Silver Fox Alert: Laying Over in Atlanta #Spoilers

Posted by Foodie Buddha on October 02, 2012

While I’m honestly the last person to care about celebrity sightings, I can make an exception every now and then.  Case in point: the mythical Silver Fox has been spotted in Atlanta.  Anthony Bourdain, known to his friends and cohorts as Tony Bourdain, is in Atlanta right now filming for the soon to be defunct TV show “The Layover.”

While I’m not sure when this episode will air, it is in fact the final shoot for The Layover … so there’s something momentous in that.  So if you happen to see a sporty red Challenger whizz by you over the next few days, don’t be alarmed.  That’s just Tony being Tony.

He’s already been firing some guns with Empire State South exec chef Ryan Smith and he dropped in at Octane Coffee/Little Tart Bakeshop in Grant Park.  There are a few more destinations sprinkled in … but what fun is it if I tell you all of that now! ;-)  #MuHa

For those unfamiliar, The Layover is a show geared towards those food curious travelers who are simply in town on a mere pit stop.  It’s on the Travel Channel, and even though I prefer No Reservations (Tony’s other show) … some Tony is always better than no Tony.

Sapp Coffee Shop & Sanamluang Cafe: Must Visits

Posted by Foodie Buddha on November 28, 2011

thai boat noodles at sapp coffee shop

It took me five-years, but I finally did it.  After a painstaking 43,800 hours – I finally got my opportunity to take down the seemingly perfect, ethereally delicious sample of Thai boat noodles that have been pumped out en masse by the oddly named Sapp Coffee Shop, a tiny little dive of a restaurant in Los Angeles’s East Hollywood Thai town.  And thanks to a little guiding light from the Big Burrito at Roaming Hunger, a mere 10-minutes after we devoured our boat noodles, we were face deep in a plate of the most luscious, dripping with flavor Pad See Ew, courtesy of Sanamluang Cafe.

Of all of my everyman meals from trip – the single samplings at Sapp Coffee Shop and Sanamluang in were some of the most remarkable.  Each dish was simply outstanding, stupefyingly affordable, and crave worthy to the Nth degree. Continue reading…

Marge Simpson Will Be A Terrible Food Critic 2

Posted by Foodie Buddha on November 09, 2011


We all know how important it is for a food critic to be anonymous when visiting a restaurant.  So you can imagine my dismay when I first heard that this week’s episode The Simpsons, entitled The Food Wife, is centered around Marge Simpson and her foray into the world of gastronomy.  Here are a few reasons why Marge is the wrong member of the family to take on food blogging and a little peek into the episode itself.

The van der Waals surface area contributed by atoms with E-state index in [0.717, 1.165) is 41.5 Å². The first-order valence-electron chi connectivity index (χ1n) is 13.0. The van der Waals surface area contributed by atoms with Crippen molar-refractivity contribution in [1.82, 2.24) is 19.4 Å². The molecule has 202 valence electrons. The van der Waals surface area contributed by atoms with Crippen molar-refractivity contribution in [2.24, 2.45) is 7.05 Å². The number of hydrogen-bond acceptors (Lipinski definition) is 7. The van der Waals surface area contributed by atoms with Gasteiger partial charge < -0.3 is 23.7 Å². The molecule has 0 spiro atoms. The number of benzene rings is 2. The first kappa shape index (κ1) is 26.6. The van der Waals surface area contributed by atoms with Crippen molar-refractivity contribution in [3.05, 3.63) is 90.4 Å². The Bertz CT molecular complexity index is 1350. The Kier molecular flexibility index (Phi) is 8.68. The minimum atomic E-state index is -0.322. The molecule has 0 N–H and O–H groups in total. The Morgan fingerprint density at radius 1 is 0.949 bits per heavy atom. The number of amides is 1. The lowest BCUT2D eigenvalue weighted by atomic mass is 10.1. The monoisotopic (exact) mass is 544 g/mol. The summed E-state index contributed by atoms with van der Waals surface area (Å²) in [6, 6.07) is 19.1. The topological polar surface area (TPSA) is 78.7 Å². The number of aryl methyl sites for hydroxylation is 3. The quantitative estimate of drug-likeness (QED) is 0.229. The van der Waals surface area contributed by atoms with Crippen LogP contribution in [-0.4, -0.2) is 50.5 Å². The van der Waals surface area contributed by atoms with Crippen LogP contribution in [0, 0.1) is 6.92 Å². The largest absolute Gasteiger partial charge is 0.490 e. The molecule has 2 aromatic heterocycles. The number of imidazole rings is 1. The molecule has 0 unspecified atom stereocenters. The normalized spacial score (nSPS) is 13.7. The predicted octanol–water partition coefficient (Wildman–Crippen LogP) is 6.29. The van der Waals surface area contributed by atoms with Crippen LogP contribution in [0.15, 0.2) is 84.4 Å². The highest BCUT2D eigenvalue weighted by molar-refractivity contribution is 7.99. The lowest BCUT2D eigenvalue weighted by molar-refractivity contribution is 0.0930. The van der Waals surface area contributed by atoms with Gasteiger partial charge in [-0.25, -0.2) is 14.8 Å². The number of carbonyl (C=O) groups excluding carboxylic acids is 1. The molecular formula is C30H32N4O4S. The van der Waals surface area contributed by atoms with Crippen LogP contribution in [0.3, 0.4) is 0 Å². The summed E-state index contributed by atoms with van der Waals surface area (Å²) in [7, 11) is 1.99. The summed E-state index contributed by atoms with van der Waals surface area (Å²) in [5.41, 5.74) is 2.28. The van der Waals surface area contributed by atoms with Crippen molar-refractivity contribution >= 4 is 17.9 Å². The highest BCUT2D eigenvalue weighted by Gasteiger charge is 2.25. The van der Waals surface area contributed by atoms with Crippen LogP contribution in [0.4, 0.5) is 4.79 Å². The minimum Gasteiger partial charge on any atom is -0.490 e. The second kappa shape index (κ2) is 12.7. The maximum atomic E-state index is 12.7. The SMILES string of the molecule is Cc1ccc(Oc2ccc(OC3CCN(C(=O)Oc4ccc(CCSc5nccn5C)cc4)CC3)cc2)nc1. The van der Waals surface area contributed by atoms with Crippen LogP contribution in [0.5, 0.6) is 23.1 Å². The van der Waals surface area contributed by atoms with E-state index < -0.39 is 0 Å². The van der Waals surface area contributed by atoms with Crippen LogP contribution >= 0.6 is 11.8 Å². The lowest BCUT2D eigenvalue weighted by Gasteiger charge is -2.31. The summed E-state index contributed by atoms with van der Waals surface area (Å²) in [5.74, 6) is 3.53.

Continue reading…

Last Dance For El Bulli [The Lens of Massimo Bottura]

Posted by Foodie Buddha on August 09, 2011

Massimo Bottura

El Bulli as the world knew it, is now merely a place of lore and legend.  It was, is, and always will be a worldwide marker of seminal gastronomic importance in the way we Americans consider the events of 1776.  The work of Ferran Adrià and the often overlooked minions of El B. was so important and so impressive that nearly all, if not all, of the people to reference, recap, or critique their experience wasn’t just impressed – they were changed for life.

By now you probably already know this.  You’ve seen the videos, you’ve read the masterfully crafted topical writings from the world’s most prominent gastronomes, and you’ve watched as dust particles like me were inspired to play around with lecite, xantana, and the like.

In the midst of this content inundation, a few people have written some really great stories about the impact of El Bulli and Adria on their own lives.  Case in point, Massimo Bottura (also known as the chef from Osteria Francescana in Italy), wrote his own tip of the hat entitled El Bulli Last Walz [sic]. It is a short little bit written in very personal terms.

Even if you could care less about food culture or restaurants more than a few miles from your live space, I think this article can appeal to you.  At the end of the day, food has the ability to inspire, to anger, to invoke, and to incite.  Though mathematicians everywhere will disagree, food is, in this dude’s humble opinion, the true universal language.  I think Bottura’s article is a symbol of that.